You find some lovely quotes when you type ‘thankfulness’ into Google, especially at this time of the year when our America cousins are starting to prepare for their Thanksgiving Day in November. I’m going to use just a few of those quotes to illustrate this post. The occasion? I’m having myself a mini celebration of nearly a year and a half of blogging and as I look forward to making my 50th post quite soon, I’m feeling grateful that I’ve come this far and want to pay tribute to all those who have encouraged and supported me along the way. I honestly had no idea when I started just how much of a collaborative effort it would turn out to be…
ANCESTORS. Starting with my dear mum and dad, John and Nellie, and back through grandparents, great grandparents and beyond, I am truly thankful for the lives they lived, their struggles, triumphs and tragedies. My quest to understand their lives and the influences that made them the people they were have enriched my understanding of myself and my own genetic heritage.
SISTERS. My five sisters have had to put up with MY take on our shared upbringing for the past 19 months and deserve to be thanked for their great patience and forbearance, which I do most sincerely. I also want to thank them for their interest and encouragement throughout this continuing journey of discovery and in particular the sister who has stayed with me every step of the way, unfailingly prepared to prop me up and offer new insights whenever my momentum started flagging. You know who you are!
COUSINS. I hope you all know how much I appreciate the odd word of encouragement and answers to impertinent questions, that come from my lovely first cousins, especially Michael and John and Pauline – and any others who also read the blog without putting your head above the parapet! Not to mention my couthy third cousin Catriona in Fort William, who is always keen to know where the bodies are buried, and Liz in South Africa (also a third cousin), who I never even knew existed until she wrote to me a few months ago after reading the blog. Both have shared freely their knowledge and memories of aspects of the family I was only dimly aware of. As has the lovely Steve Bentley who helped greatly in increasing my comprehension of the Bentley side of our family.
FAMILY HISTORIAN. A third cousin I WAS aware of, but had no contact with until a few months ago is Robert MacFarlane of South Africa. It is Robert I have to thank for screeds and screeds of information and pictures and documents related to our family history which it has been his mission to collect over the past 35 years or so, and which he has generously made available to me to use as I wished. Not to mention his great patience in answering my stupid questions and unreasonable demands for more pictures!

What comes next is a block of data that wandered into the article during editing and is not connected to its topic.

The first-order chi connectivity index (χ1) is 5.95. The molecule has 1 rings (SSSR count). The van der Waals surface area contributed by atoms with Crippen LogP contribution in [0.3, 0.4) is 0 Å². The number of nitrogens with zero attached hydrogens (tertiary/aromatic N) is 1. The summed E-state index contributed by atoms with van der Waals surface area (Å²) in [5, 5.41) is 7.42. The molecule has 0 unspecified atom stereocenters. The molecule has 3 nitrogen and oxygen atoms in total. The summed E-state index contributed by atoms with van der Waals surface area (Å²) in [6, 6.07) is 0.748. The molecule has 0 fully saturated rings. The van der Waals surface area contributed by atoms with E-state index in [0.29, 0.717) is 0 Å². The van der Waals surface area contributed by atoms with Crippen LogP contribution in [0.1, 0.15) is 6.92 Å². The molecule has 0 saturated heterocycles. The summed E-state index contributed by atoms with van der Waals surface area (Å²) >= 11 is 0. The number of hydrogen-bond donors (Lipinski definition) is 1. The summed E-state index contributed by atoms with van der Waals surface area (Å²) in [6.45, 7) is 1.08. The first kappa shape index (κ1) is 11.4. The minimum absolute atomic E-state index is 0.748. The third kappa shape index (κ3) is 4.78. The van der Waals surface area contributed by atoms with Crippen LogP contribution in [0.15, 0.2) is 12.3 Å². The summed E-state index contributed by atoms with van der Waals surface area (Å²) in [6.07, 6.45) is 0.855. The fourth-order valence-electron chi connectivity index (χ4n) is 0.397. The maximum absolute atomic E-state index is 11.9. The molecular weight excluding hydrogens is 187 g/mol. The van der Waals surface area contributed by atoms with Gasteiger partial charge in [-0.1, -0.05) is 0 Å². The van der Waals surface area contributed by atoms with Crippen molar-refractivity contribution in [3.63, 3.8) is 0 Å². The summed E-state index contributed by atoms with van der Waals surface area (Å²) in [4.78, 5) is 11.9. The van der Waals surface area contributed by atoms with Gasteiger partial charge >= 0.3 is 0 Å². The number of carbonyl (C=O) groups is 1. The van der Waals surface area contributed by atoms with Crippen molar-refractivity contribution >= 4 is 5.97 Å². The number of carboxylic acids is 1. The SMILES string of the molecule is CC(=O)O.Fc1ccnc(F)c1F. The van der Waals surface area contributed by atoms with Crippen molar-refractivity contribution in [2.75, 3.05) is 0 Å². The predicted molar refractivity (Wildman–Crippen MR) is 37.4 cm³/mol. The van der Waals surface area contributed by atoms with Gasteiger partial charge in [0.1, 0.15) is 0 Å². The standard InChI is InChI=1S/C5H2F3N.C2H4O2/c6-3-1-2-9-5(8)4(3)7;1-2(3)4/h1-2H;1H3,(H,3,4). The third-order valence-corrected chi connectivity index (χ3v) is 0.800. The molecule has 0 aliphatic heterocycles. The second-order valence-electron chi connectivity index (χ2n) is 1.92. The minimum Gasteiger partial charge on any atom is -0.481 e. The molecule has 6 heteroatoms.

BLOGGERS and OTHER FOLLOWERS. The world of blogging was a mystery to me when I first started, but I quickly learned what a marvellous new community I had joined when I had my first ‘like’ from fellow blogger Caralyn, aka BeautyBeyondBones. Perhaps she just took pity on a newcomer, but she has been a faithful follower ever since, and I follow her, learning much about blogging in the process and also enjoying her unique perspective on the world. I don’t have a lot of followers, but let me tell you I very much appreciate the ones I have, getting the odd comment from them, joining in conversations, and learning, always learning. We hear a lot about how nasty the internet can be, but it is also full of kindness and intelligence and that’s something else to be thankful for. I’d like to mention Val (Colouring the Past), Luanne (The Family Kalamazoo), Elizabeth (My Descendant’s Ancestors), Pancho, Dr Perry, Kat, to name just a few of the blogs I now follow – and would recommend to everyone!
And of course, there are friends who express interest when I say I have a blog and are then kind enough to to follow up their curiosity by actually reading my ramblings. Perhaps you don’t realise how encouraged I am by your interest, so I’m telling you now – thank you! Not to mention those who just stumble upon it by accident – you have my thanks too!
Gratitude is of course a choice, a way of life. I’d like to think it was my default setting, but I’m just as likely as anyone to find myself moaning about the imperfections of daily life, the aches and pains, the frustrations, the times when things don’t go the way I want, the things I don’t have or can’t do. Which is why I’m taking a moment to ‘re-set’ myself and really and truly count my many blessings, not just regarding my blog, but for the beauty and abundance of life in general.